The opinion of the court was delivered by: Eduardo C. Robreno, J.
Before the Court is Keith Blount's ("Petitioner") counseled motion to vacate, set aside, or correct his sentence, pursuant to 28 U.S.C. § 2255 (hereinafter "§ 2255 Motion"). For the reasons set forth below, the Court will deny and dismiss with prejudice Petitioner's Motion and no certificate of appealability will issue.
On March 3, 1999, Petitioner was found guilty of one count of distributing one kilogram of cocaine, in violation of 21 U.S.C. § 841(a)(1), after a jury trial. He was sentenced on November 23, 1999, to 264 months of incarceration, to run concurrently with a state sentence for unrelated conduct. Judgment, ECF No. 102. Petitioner appealed his conviction and asserted three claims. He argued that the evidence was insufficient to support his conviction, that the district court committed plain error in instructing the jury that the government did not have to prove that Petitioner knew that the drugs distributed were cocaine rather than some other controlled substance, and that the government should have been required to submit the question of drug quantity to the jury, despite the fact that his trial counsel agreed to stipulate to the amount distributed, because that fact increased the statutory maximum penalty. The Third Circuit Court of Appeals affirmed Petitioner's conviction and sentence on December 20, 2000. Blount v. United States, No. 99-1994, slip op. at 2 (3d Cir. Dec. 20, 2000). Certiorari was denied October 1, 2001. Blount v. United States, 534 U.S. 908, 908 (2001).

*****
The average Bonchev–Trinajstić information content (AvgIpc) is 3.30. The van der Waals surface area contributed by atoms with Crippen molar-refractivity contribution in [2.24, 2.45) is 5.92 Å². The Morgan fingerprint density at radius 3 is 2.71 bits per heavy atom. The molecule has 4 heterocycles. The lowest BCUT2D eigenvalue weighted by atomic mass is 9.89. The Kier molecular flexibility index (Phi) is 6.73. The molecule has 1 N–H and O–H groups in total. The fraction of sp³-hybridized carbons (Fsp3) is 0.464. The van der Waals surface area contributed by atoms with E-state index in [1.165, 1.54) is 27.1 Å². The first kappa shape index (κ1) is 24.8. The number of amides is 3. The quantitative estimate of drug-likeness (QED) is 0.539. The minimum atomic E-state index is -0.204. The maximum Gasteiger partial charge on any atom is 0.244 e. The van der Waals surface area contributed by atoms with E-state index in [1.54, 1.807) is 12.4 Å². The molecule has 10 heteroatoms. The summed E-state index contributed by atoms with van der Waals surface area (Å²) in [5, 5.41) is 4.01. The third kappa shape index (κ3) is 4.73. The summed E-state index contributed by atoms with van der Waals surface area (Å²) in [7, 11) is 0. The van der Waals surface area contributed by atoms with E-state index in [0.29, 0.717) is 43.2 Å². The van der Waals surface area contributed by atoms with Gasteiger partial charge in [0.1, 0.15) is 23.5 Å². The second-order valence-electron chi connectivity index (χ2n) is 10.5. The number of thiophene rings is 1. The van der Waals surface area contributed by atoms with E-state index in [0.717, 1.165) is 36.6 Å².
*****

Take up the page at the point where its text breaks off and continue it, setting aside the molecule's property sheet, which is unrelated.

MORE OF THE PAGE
On September 23, 2002, Petitioner filed a timely petition to vacate, set aside or correct sentence pursuant to 28 U.S.C. § 2255. ECF No. 113. Petitioner raised five allegations in support of his claim for relief. First, Petitioner contended that trial counsel was ineffective for failing to seek a mistrial as a result of particular expert testimony by an officer. Second, Petitioner argued that trial counsel was ineffective for failing to call co-defendant Vincent Billue to testify at trial. Third, Petitioner alleged that trial counsel was ineffective for failing to request a downward departure for the time already served in state and county custody. Fourth, Petitioner alleged that trial counsel was ineffective for failing to request that an officer's testimony be excluded from the Court's sufficiency of the evidence analysis. Fifth, Petitioner contended that in light of his other arguments, the evidence was insufficient to support his conviction.
The Court held hearings on Petitioner's petition on April 30, 2004, June 9, 2004, and June 15, 2004. This Court denied all of Petitioner's claims except the claim that sentencing counsel was ineffective for failing to request a downward departure pursuant to United States Sentencing Guidelines Section 5G1.3 for time served in state and county custody. Blount v. United States, No. 98-412, slip op. at 11-12 (E.D. Pa. July 22, 2004), ECF No. 136. The Court then issued an order scheduling a hearing for a re-sentencing "to consider whether a downward departure, for time spent in state incarceration before federal sentencing, is warranted." See Order, July 22, 2004, ECF No. 136. Although originally scheduled for August 23, 2004, Petitioner's re-sentencing was held approximately a year later on August 26, 2005.*fn1 The Court determined that Petitioner was a career offender and found his offense level to be 34, his criminal history category to be VI, and his imprisonment range to be 262 to 327 months. The Court then granted Petitioner's request for an adjustment pursuant to United States Sentencing Guidelines Section 5G1.3 and re-sentenced Petitioner to 245 months plus 28 days. ECF No. 189.